Thus, because our ability to control our lives in itself is not natural or not completely innate and therefore resultant of our interaction with the environment rather than our non-experiential, inborn faculties; it follows that it is possible for humans to have non-natural or artificial qualities. In fact, almost all of the qualities of an average person are indeed artificial. Keep in mind, an artifical quality is one that is not resultant solely of a person's inborn or innate attributes.


    Quote Originally Posted by FDG View Post
    :Just an opinion, of course. If you disagree with me on the natural-artifical debate, then my position does not hold anymore.
    I challenge the view that there is no such thing as an artifical human quality. I do believe that humans have both natural and artifical qualities and have explained my position in the previous paragraph.

    Quote Originally Posted by MagnifaSnail View Post
    Unless I misunderstand this very well could be an innate instinct. True, skydiving itself and the act of studying metals are not things that all human beings participate in but these actions performed by an individual could be an effort to satisfy human nature..
    Is a baby born with an instinct to sky dive? Would it seek out such experiences right away without any prior interaction with its environment?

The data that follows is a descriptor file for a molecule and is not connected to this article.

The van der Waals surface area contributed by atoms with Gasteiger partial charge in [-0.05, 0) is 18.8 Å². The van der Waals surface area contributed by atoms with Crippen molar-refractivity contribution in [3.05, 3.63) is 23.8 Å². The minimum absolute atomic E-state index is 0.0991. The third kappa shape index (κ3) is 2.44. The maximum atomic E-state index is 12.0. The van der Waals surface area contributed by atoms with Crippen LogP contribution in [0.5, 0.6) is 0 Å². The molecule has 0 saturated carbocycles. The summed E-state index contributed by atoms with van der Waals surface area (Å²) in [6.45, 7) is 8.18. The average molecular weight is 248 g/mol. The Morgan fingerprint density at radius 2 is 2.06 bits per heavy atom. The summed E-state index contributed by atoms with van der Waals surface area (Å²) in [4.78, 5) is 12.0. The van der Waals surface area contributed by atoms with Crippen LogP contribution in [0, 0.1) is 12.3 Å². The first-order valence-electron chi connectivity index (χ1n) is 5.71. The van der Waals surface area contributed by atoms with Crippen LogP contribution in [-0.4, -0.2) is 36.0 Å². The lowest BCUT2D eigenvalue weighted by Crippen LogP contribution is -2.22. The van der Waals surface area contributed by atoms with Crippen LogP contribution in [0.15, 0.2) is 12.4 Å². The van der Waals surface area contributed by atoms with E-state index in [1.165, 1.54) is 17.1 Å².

If not, then its not an innate instinct but a result of a learning experience.


    Quote Originally Posted by MagnifaSnail View Post
    The desire to experience physical thrill (rush of endorphins?) can explain skydiving and human inquisitiveness can explain a fondness for metals...
    Do all people desire to experience physical thrills since birth? I think not. But suppose that they do. In that case the desire to experience physical thrills in itself is innate, yet fascination with metals and skydiving is not as it is an activity that humans have learned to desire as they have learned that it satisfies their natural instinct to desire physical thrills.

    In short, take note of the distinction between an instinct all humans have had since birth and instincts that humans have developed in order to satisfy other instincts that they indeed have had since birth.

    Quote Originally Posted by MagnifaSnail View Post
    I agree with what you said, that everything we are is not our nature but as I said in my previous post we are the result of our nature. ...
    We may be a result of our nature as all of our learned instincts have been developed to satisfy our natural instincts, however, again, there is a difference between a learned instinct and a natural or an inborn one. For example, I may have an inborn instinct to desire whatever feels good and therefore I may learn to like ice-cream because I have learned that ice-cream feels good, but from this it does not follow that I have a natural or an innate instinct to like ice-cream.